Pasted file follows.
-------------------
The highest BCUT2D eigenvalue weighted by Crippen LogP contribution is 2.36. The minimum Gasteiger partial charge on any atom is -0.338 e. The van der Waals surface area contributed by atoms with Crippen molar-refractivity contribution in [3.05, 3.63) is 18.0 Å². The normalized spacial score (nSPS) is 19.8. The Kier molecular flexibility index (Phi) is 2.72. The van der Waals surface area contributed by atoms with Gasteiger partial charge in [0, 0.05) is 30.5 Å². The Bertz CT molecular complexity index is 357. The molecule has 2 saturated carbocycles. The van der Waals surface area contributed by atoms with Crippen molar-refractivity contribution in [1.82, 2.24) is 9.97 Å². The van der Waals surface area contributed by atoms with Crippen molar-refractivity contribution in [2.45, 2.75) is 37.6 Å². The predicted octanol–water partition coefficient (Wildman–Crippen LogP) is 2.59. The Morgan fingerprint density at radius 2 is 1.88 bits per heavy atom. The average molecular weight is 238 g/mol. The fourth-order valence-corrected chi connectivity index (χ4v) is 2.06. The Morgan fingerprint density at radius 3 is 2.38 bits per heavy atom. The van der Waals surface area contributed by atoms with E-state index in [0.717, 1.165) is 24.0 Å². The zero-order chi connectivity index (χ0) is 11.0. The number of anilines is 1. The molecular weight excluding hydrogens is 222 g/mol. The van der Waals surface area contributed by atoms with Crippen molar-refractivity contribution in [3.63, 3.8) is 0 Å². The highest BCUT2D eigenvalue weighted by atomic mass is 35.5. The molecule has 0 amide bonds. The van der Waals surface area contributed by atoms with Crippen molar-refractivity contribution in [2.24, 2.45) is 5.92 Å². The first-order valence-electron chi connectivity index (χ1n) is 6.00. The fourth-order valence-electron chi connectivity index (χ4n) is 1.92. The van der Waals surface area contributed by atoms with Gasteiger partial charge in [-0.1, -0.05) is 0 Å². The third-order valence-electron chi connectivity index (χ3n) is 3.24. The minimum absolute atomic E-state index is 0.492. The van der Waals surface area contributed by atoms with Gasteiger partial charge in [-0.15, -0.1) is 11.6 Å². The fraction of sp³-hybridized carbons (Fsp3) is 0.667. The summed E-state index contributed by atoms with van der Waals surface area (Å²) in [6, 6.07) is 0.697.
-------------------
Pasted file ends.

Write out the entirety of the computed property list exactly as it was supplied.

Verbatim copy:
The highest BCUT2D eigenvalue weighted by Crippen LogP contribution is 2.36. The minimum Gasteiger partial charge on any atom is -0.338 e. The van der Waals surface area contributed by atoms with Crippen molar-refractivity contribution in [3.05, 3.63) is 18.0 Å². The normalized spacial score (nSPS) is 19.8. The Kier molecular flexibility index (Phi) is 2.72. The van der Waals surface area contributed by atoms with Gasteiger partial charge in [0, 0.05) is 30.5 Å². The Bertz CT molecular complexity index is 357. The molecule has 2 saturated carbocycles. The van der Waals surface area contributed by atoms with Crippen molar-refractivity contribution in [1.82, 2.24) is 9.97 Å². The van der Waals surface area contributed by atoms with Crippen molar-refractivity contribution in [2.45, 2.75) is 37.6 Å². The predicted octanol–water partition coefficient (Wildman–Crippen LogP) is 2.59. The Morgan fingerprint density at radius 2 is 1.88 bits per heavy atom. The average molecular weight is 238 g/mol. The fourth-order valence-corrected chi connectivity index (χ4v) is 2.06. The Morgan fingerprint density at radius 3 is 2.38 bits per heavy atom. The van der Waals surface area contributed by atoms with E-state index in [0.717, 1.165) is 24.0 Å². The zero-order chi connectivity index (χ0) is 11.0. The number of anilines is 1. The molecular weight excluding hydrogens is 222 g/mol. The van der Waals surface area contributed by atoms with Crippen molar-refractivity contribution in [3.63, 3.8) is 0 Å². The highest BCUT2D eigenvalue weighted by atomic mass is 35.5. The molecule has 0 amide bonds. The van der Waals surface area contributed by atoms with Crippen molar-refractivity contribution in [2.24, 2.45) is 5.92 Å². The first-order valence-electron chi connectivity index (χ1n) is 6.00. The fourth-order valence-electron chi connectivity index (χ4n) is 1.92. The van der Waals surface area contributed by atoms with Gasteiger partial charge in [-0.1, -0.05) is 0 Å². The third-order valence-electron chi connectivity index (χ3n) is 3.24. The minimum absolute atomic E-state index is 0.492. The van der Waals surface area contributed by atoms with Gasteiger partial charge in [-0.15, -0.1) is 11.6 Å². The fraction of sp³-hybridized carbons (Fsp3) is 0.667. The summed E-state index contributed by atoms with van der Waals surface area (Å²) in [6, 6.07) is 0.697.